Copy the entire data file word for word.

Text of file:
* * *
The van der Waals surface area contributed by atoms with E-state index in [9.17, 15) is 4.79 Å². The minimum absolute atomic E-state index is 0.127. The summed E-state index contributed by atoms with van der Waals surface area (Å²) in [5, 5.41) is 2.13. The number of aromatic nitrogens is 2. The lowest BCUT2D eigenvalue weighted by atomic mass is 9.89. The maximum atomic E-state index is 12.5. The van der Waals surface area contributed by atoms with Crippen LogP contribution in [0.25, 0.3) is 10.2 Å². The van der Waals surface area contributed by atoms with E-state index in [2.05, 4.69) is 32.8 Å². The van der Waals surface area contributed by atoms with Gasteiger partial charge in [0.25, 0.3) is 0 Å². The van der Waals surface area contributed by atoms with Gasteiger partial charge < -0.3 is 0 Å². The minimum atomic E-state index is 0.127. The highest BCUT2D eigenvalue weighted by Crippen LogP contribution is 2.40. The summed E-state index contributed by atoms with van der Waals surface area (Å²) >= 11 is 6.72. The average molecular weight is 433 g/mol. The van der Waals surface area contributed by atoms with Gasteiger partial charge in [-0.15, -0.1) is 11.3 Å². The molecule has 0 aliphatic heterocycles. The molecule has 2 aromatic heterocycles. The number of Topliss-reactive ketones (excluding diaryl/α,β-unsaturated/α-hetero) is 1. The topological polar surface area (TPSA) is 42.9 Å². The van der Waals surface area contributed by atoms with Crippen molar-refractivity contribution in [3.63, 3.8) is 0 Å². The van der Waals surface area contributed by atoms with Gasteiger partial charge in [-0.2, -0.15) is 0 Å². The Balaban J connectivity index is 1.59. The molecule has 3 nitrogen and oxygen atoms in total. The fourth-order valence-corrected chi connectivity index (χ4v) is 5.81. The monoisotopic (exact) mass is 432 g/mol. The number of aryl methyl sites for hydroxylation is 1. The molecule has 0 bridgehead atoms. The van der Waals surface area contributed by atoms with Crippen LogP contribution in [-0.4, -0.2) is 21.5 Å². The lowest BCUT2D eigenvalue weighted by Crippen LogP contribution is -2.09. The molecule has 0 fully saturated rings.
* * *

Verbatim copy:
The van der Waals surface area contributed by atoms with E-state index in [9.17, 15) is 4.79 Å². The minimum absolute atomic E-state index is 0.127. The summed E-state index contributed by atoms with van der Waals surface area (Å²) in [5, 5.41) is 2.13. The number of aromatic nitrogens is 2. The lowest BCUT2D eigenvalue weighted by atomic mass is 9.89. The maximum atomic E-state index is 12.5. The van der Waals surface area contributed by atoms with Crippen LogP contribution in [0.25, 0.3) is 10.2 Å². The van der Waals surface area contributed by atoms with E-state index in [2.05, 4.69) is 32.8 Å². The van der Waals surface area contributed by atoms with Gasteiger partial charge in [0.25, 0.3) is 0 Å². The van der Waals surface area contributed by atoms with Gasteiger partial charge < -0.3 is 0 Å². The minimum atomic E-state index is 0.127. The highest BCUT2D eigenvalue weighted by Crippen LogP contribution is 2.40. The summed E-state index contributed by atoms with van der Waals surface area (Å²) >= 11 is 6.72. The average molecular weight is 433 g/mol. The van der Waals surface area contributed by atoms with Gasteiger partial charge in [-0.15, -0.1) is 11.3 Å². The molecule has 0 aliphatic heterocycles. The molecule has 2 aromatic heterocycles. The number of Topliss-reactive ketones (excluding diaryl/α,β-unsaturated/α-hetero) is 1. The topological polar surface area (TPSA) is 42.9 Å². The van der Waals surface area contributed by atoms with Crippen molar-refractivity contribution in [3.63, 3.8) is 0 Å². The van der Waals surface area contributed by atoms with Gasteiger partial charge in [-0.2, -0.15) is 0 Å². The Balaban J connectivity index is 1.59. The molecule has 3 nitrogen and oxygen atoms in total. The fourth-order valence-corrected chi connectivity index (χ4v) is 5.81. The monoisotopic (exact) mass is 432 g/mol. The number of aryl methyl sites for hydroxylation is 1. The molecule has 0 bridgehead atoms. The van der Waals surface area contributed by atoms with Crippen LogP contribution in [-0.4, -0.2) is 21.5 Å². The lowest BCUT2D eigenvalue weighted by Crippen LogP contribution is -2.09. The molecule has 0 fully saturated rings.